What was projected in February? Well, budget surpluses of $125 billion. What is it now? Two billion, that's when you account for the excess social security revenue. That's the money that both President Bush and Congressional Democrats and Congressional Republicans have agreed not to spend.

So, what's left over when Washington, all of Washington, President Bush and Congress, come back to town? About $2 billion of extra spending over and above what President Bush has already budgeted. That is why there's going to be a big argument. Democrats had hoped there would be larger surpluses to pay for boosts in education, health care and other types of spending, that is clearly not going to be there now. So, there's going to be a rather significant argument about how much to spend and exactly where, and where do these surpluses go.

The Bush administration blames most of the reduction in the surpluses on the bad economy, but clearly the tax cut factors in there as well. If you're talking about a shrinkage in budget surpluses of about $120 billion, the Bush administration says 80 billion of that shrinkage comes from the slowing economy, 40 billion from the Bush tax cut. Leon.

HARRIS: All right, thanks. Major Garrett, standing by in Crawford, Texas -- Daryn.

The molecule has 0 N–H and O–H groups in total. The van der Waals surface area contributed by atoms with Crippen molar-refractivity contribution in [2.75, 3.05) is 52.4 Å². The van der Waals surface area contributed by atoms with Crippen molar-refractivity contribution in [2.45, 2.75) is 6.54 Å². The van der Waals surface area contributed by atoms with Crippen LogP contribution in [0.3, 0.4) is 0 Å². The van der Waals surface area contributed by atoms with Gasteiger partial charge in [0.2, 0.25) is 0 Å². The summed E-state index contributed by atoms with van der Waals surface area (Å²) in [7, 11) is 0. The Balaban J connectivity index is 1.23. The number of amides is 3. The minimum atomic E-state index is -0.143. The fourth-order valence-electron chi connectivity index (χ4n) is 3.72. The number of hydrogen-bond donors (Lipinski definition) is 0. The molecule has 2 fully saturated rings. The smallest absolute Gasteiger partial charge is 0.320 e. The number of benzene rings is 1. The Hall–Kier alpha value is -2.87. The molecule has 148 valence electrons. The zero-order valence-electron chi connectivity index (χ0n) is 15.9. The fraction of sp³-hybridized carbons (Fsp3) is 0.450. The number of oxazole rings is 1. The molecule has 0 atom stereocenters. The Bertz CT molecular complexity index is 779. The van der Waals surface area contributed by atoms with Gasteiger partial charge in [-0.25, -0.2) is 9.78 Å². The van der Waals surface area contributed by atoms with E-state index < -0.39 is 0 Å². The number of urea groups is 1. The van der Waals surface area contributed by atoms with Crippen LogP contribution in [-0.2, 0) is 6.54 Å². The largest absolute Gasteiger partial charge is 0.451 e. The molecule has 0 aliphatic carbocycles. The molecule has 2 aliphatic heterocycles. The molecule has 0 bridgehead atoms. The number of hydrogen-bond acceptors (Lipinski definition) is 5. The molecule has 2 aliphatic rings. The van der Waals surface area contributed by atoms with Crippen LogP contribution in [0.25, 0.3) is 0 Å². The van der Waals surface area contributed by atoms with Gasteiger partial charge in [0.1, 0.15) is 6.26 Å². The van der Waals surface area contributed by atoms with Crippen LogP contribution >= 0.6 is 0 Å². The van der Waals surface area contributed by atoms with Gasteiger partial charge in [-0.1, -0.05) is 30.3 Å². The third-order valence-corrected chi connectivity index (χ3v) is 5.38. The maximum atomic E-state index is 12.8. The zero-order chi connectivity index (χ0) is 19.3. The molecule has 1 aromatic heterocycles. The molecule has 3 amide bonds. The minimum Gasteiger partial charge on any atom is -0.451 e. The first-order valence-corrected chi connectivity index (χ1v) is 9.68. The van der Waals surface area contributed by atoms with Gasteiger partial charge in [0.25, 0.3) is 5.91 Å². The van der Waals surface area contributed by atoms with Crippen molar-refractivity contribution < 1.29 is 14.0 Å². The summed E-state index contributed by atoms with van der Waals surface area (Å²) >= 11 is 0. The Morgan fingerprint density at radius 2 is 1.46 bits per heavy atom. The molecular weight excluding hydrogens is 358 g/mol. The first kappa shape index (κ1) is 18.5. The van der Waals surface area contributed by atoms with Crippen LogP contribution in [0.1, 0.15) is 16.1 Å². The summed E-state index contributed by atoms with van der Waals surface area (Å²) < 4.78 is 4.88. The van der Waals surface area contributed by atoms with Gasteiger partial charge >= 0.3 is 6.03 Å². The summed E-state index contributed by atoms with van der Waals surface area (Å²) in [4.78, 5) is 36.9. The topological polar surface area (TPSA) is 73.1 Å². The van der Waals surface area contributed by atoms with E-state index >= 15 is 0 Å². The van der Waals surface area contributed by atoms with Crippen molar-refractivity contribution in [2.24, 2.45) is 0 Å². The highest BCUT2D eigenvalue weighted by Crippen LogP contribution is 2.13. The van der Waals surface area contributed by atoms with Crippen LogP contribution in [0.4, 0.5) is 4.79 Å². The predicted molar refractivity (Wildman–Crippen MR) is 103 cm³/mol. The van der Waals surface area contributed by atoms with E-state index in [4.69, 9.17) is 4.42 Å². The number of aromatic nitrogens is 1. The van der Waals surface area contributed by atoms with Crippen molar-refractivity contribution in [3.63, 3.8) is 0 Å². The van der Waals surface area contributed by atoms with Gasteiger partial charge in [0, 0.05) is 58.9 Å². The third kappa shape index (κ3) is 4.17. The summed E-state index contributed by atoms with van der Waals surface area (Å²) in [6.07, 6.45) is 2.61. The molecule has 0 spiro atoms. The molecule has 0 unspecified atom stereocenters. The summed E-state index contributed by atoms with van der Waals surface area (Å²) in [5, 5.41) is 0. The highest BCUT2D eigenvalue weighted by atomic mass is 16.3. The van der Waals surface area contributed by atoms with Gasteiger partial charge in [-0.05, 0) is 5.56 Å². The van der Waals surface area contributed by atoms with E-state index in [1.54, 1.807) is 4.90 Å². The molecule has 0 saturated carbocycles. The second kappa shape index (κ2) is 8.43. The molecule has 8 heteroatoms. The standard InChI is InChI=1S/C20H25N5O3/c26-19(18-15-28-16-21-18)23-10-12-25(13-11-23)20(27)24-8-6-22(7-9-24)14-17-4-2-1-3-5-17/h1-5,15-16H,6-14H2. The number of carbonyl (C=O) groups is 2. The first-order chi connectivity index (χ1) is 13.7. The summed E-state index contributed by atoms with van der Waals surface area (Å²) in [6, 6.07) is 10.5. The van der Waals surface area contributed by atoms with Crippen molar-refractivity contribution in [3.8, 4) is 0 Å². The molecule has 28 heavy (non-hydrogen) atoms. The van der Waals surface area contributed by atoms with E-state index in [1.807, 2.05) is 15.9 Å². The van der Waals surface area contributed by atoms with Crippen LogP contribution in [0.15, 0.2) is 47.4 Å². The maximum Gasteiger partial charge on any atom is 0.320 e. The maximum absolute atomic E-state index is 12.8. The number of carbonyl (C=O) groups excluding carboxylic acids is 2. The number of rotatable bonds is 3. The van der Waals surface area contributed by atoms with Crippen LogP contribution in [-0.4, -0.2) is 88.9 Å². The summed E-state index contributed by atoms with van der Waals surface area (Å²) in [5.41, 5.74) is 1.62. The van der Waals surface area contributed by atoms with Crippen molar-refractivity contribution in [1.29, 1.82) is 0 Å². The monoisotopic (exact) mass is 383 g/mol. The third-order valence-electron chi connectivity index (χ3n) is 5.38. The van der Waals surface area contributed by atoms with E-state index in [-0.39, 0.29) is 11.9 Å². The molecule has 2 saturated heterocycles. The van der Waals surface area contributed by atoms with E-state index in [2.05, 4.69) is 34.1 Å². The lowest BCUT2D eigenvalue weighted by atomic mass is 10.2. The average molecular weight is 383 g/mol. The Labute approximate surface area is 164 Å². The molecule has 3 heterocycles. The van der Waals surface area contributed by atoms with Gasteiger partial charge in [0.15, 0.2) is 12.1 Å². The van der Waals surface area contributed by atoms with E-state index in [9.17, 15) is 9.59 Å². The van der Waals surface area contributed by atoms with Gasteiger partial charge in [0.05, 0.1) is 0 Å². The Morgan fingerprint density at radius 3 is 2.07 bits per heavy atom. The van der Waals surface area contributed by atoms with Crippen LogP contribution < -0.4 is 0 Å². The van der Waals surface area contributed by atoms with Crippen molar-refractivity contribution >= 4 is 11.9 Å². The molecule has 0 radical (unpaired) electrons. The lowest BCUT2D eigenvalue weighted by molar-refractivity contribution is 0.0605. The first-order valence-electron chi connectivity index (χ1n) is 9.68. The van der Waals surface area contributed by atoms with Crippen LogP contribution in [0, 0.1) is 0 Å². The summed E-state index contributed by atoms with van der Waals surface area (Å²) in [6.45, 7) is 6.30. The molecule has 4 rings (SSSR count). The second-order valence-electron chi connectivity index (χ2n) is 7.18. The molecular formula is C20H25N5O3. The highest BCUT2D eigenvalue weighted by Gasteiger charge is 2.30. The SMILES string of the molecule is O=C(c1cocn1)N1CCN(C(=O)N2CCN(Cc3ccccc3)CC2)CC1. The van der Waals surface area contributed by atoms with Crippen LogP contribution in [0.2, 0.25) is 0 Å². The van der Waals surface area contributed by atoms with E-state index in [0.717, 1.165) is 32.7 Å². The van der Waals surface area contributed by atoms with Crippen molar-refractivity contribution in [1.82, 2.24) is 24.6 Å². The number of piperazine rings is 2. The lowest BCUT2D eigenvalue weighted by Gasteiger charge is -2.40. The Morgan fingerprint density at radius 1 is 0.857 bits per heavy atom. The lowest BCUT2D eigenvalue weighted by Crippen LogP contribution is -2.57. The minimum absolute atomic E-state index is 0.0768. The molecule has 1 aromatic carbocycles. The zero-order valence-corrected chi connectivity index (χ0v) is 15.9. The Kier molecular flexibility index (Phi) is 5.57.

DARYN KAGAN, CNN ANCHOR: All right, for some more analysis on this, let's bring in our Bill Schneider, who is in Washington D.C. Bill, good morning.

SCHNEIDER: Good morning.

KAGAN: This is all plenty of opportunity for a lot of finger- pointing between Republicans and Democrats and how they look at numbers?

SCHNEIDER: That's right, the Democrats are saying that Bush's tax cut was irresponsible, it was reckless, far too large, gave too much money to the wealthy and it's left us with very little money to spend on urgent national needs, including the president's priorities, like defense and education, and therefore, the White House may have to end up getting into the Social Security trust fund. Does that mean Social Security money is going to be taken away? Well, not exactly. That's money that both parties agreed not to spend so that it could be used to reduce the national debt. And they're going to be pointing fingers and saying you are the one that touched the famous lockbox.

KAGAN: And could this intensify as the fiscal number comes to a close in September? Oops, we are a little ahead of ourselves there.

SCHNEIDER: Yes, it will intensify. There are 11 appropriation bills that have to be passed in order for the government to keep running. Remember, the government shut down about six years ago. Well, we don't want to see that again, and that's because they couldn't reach agreement, and they're going to have to reach agreement by October 1st or sometime shortly thereafter just to keep the government going, and that means it's going to mean a couple of months of squabbling.

KAGAN: All the more reason to invite you back and have you with us.

Bill Schneider in Washington, thank you so much.